The “Gospel of Suffering” which I began in my last post is this:
- That far from being a sign of God’s non-existence, apathy, or impotence, human suffering is transformed by Christ’s Incarnation into a sign of God’s presence, love, and power.
- That because Christ has become man and suffered to redeem man, suffering is a primary means of participating in God’s nature and being united to Him.
- That as Christians partake of Christ and His suffering, their own suffering is transformed by God into glory and joy.
In this post, we’ll look at Part II.
II. Because Christ has become man and suffered to redeem man, suffering is a primary means of participating in God’s nature and being united to Him.
But God’s presence, power, and love would not be given to man unless by some means the life of Christ, including His suffering, were communicated to His people. This means of communication is the Incarnation of Christ, in which the divine and human nature are joined together forever. All that Jesus accomplished through His suffering, including His exaltation and glorification in His Resurrection and Ascension, are now communicable to man.
So closely has God come to man that St. Peter teaches that we have become partakers of the divine nature (2 Peter 2:14). Jesus shares this new, “divinized” human nature with the Church, who partakes of Christ and has a blessed union with Him. The Church is called “The Body of Christ,” for Christ is truly in us through His Spirit. We have become “one flesh” with Him so that we are not only the Body of Christ but also his Holy Bride.
After Jesus’ human nature ascended into heaven in Acts 1, He sent His Holy Spirit into His Body to make it the living Body of Christ on earth. All throughout the book of Acts, therefore, the Church teaches and does what Jesus taught and did, since Jesus is living in and through the Church.
When the Church in the book of Acts and the Church today (for the Church is one) suffer, they suffer as Jesus Christ. The language Jesus uses when He called St. Paul on the road to Damascus is striking: “Saul, Saul, why are you persecuting Me?” (Acts 9:4.) So closely does Jesus identify with His Body and Bride the Church that even though Saul is persecuting the Church, Jesus ask Saul why he’s persecuting Him. The Church, therefore, as the Body of Christ and in union with Christ, suffers for, with, and as Jesus Christ.
We are especially united to Jesus Christ and His suffering through the sacrament of Baptism. St. Paul teaches: “Do you not know that all of us who have been baptized into Christ Jesus were baptized into his death? We were buried therefore with him by baptism into death, in order that, just as Christ was raised from the dead by the glory of the Father, we too might walk in newness of life. For if we have been united with him in a death like his, we shall certainly be united with him in a resurrection like his” (Romans 5:3-5.)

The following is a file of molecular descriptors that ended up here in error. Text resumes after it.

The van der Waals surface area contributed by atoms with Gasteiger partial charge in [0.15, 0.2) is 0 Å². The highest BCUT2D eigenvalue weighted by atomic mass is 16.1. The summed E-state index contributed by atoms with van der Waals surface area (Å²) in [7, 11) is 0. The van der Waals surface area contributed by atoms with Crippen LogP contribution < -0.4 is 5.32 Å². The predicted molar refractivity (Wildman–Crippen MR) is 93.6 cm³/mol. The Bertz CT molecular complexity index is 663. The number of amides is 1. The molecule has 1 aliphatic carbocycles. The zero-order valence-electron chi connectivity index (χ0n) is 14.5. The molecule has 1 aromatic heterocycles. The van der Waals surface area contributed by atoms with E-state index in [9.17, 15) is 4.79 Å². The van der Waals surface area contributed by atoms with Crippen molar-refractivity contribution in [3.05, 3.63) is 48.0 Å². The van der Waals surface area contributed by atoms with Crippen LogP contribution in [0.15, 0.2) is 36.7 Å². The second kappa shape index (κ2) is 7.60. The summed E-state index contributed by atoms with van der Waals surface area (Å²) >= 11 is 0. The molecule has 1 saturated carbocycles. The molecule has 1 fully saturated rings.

But when we are united to Christ in Baptism, we are united to all of Christ: first His suffering, then His death, and then His Resurrection and Ascension. Recapitulating the life of Christ, we suffer afflictions, and trials which then ultimately lead to glory and joy. For this reason Peter teaches: “But rejoice insofar as you share Christ’s sufferings, that you may also rejoice and be glad when his glory is revealed” (1 Peter 4:13).
Because we are spiritually and mystically united to Christ, we will suffer as His Body. The suffering of the Church is, therefore, a sign that she belongs to Jesus Christ. We might even say that suffering is a sacrament of God’s presence. When the Church suffers for Jesus Christ, it must be because the Lord who suffered for us is very near.
The suffering of the Church is sacramental because it is a true participation in Christ and His sufferings. Our suffering is Christ’s suffering, and His suffering is our suffering. His Cross is our cross, and our crosses are His.
When we suffer, as members of His suffering Body, we each carry with us a splinter of the One True Cross. Unlike the medieval forgeries of the splinters of the Cross, however, each Christian who suffers is carrying a holy relic, a splinter of the suffering of Christ on the Cross.
God’s blessed and mighty redemption for us is, therefore, something He not only does for us but through us, for we are the Body of Christ, and God has made us partakers of His nature and redemption.
If God’ redemption were simply something He did to us, we’d be rocks.
If His redemption were something He did for us, we’d be children.
If God’s redemption were something He did with us, we’d be men.
But since God’s redemption is something He does through us, we are members of Christ’s Body.
Because of this, the Church also suffers as Christ, united to Him as His Body.
Many Christians believe that their suffering doesn’t count – that somehow the suffering that “counts” is only the suffering of those who are persecuted for Christ’s sake. But Christ has come to redeem all of our suffering, and all of our suffering is united to Christ by His suffering.
There is no suffering so small that it doesn’t count. All Christian suffering counts and is being redeemed by Christ!
Because Christ has become man and suffered to redeem man, suffering is a primary means of participating in God’s nature and being united to Him.
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